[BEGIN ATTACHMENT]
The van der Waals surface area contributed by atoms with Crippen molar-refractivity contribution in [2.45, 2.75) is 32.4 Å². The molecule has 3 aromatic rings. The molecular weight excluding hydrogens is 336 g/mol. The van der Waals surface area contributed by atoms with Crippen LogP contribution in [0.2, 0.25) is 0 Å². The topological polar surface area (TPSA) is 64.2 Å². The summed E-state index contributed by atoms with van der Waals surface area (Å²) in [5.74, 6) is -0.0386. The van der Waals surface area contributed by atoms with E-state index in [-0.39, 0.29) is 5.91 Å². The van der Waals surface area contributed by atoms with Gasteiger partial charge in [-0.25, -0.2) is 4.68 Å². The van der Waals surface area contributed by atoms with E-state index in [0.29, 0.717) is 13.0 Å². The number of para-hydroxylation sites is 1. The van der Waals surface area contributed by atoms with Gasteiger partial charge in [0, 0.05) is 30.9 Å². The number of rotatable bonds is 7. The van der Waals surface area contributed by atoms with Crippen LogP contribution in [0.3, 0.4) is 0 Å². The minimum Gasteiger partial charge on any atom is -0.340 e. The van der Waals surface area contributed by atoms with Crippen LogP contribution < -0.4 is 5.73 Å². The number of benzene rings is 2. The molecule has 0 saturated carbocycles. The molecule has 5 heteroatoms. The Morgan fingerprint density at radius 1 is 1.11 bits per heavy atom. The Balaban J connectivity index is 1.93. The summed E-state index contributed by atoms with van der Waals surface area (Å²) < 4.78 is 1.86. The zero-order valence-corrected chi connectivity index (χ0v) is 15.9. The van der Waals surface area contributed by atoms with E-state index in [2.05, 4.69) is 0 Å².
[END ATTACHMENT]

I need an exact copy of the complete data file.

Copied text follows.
The van der Waals surface area contributed by atoms with Crippen molar-refractivity contribution in [2.45, 2.75) is 32.4 Å². The molecule has 3 aromatic rings. The molecular weight excluding hydrogens is 336 g/mol. The van der Waals surface area contributed by atoms with Crippen LogP contribution in [0.2, 0.25) is 0 Å². The topological polar surface area (TPSA) is 64.2 Å². The summed E-state index contributed by atoms with van der Waals surface area (Å²) in [5.74, 6) is -0.0386. The van der Waals surface area contributed by atoms with E-state index in [-0.39, 0.29) is 5.91 Å². The van der Waals surface area contributed by atoms with Gasteiger partial charge in [-0.25, -0.2) is 4.68 Å². The van der Waals surface area contributed by atoms with E-state index in [0.29, 0.717) is 13.0 Å². The number of para-hydroxylation sites is 1. The van der Waals surface area contributed by atoms with Gasteiger partial charge in [0, 0.05) is 30.9 Å². The number of rotatable bonds is 7. The van der Waals surface area contributed by atoms with Crippen LogP contribution in [0.3, 0.4) is 0 Å². The minimum Gasteiger partial charge on any atom is -0.340 e. The van der Waals surface area contributed by atoms with Crippen LogP contribution < -0.4 is 5.73 Å². The number of benzene rings is 2. The molecule has 0 saturated carbocycles. The molecule has 5 heteroatoms. The Morgan fingerprint density at radius 1 is 1.11 bits per heavy atom. The Balaban J connectivity index is 1.93. The summed E-state index contributed by atoms with van der Waals surface area (Å²) < 4.78 is 1.86. The zero-order valence-corrected chi connectivity index (χ0v) is 15.9. The van der Waals surface area contributed by atoms with E-state index in [2.05, 4.69) is 0 Å².